A diet high in vegetables helps protect the joints in a variety of ways, supplying nutrients like vitamin C, which is needed for calcium and iron absorption, collagen formation and protection against free-radical damage. The high fiber, water and other nutrient content in plant-based foods also help with weight management, making it easier to avoid obesity, which places unhealthy stress on vulnerable joints. And Harvard researchers have found a link between low vegetable consumption and the higher risk of rheumatoid arthritis.
Butternut squash is rich in beta-cryptoxanthin, a provitamin A carotenoid. In a study in the American Journal of Clinical Nutrition, subjects with the highest intake of fruit and vegetables containing beta-cryptoxanthin reduced their risk of developing polyarthritis by 50 percent. Other beta-cryptoxanthin sources include oranges, pumpkins, tangerines, and papayas.
One large red bell pepper can supply 340 percent of your daily vitamin C—and high vitamin C intakes have shown promise in reducing later risk of osteoarthritis of the knee. For 10 years, Australian researchers tracked the diets of 293 healthy adults and then used MRIs to test for osteoarthritic markers. The results showed that those adults with the highest fruit and vitamin C intakes were least likely to develop the kind of bone abnormalities that indicate incipient arthritis of the knees.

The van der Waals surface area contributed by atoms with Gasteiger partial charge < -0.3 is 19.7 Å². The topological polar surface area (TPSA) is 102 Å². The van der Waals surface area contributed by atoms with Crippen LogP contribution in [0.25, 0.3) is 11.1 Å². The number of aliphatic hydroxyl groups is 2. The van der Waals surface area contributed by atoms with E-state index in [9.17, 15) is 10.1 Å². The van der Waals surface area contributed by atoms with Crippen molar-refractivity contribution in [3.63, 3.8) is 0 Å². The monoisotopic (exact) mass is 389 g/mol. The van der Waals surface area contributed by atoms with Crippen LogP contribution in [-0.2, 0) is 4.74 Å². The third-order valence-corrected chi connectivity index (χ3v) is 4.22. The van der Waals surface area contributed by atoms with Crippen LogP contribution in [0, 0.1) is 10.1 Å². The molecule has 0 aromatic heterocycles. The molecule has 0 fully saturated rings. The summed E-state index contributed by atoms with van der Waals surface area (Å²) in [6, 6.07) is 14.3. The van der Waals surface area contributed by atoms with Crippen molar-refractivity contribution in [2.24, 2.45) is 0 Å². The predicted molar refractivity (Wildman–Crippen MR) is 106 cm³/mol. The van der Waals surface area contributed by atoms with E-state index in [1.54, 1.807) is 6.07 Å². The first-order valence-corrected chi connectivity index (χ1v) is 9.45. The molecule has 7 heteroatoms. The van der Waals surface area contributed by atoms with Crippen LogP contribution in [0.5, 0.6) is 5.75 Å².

When broccoli and other cruciferous veggies are eaten, they release a compound called sulforaphane that triggers the body’s own antioxidant defenses. Research suggests that this process may block the COX-2 enzymes which cause inflammation. Broccoli sprouts are one of the most potent sources of these compounds. Other sources include cabbage, cauliflower, and Brussels sprouts.
Kale holds the line against osteoarthritis due to its high-calcium content, which helps slow bone loss. Other sources include nonfat dairy products, collard greens, soybeans and arugula.
Research suggests that those who meet their daily vitamin D requirements are less vulnerable to arthritis pain. This may be due to vitamin D’s anti-inflammatory benefits and its promotion of calcium absorption. Portobello mushrooms are a top vitamin D source, supplying 100 percent of daily requirements in just 3 ounces (85 grams). Other vitamin D sources include oysters, sardines and fortified nonfat milk.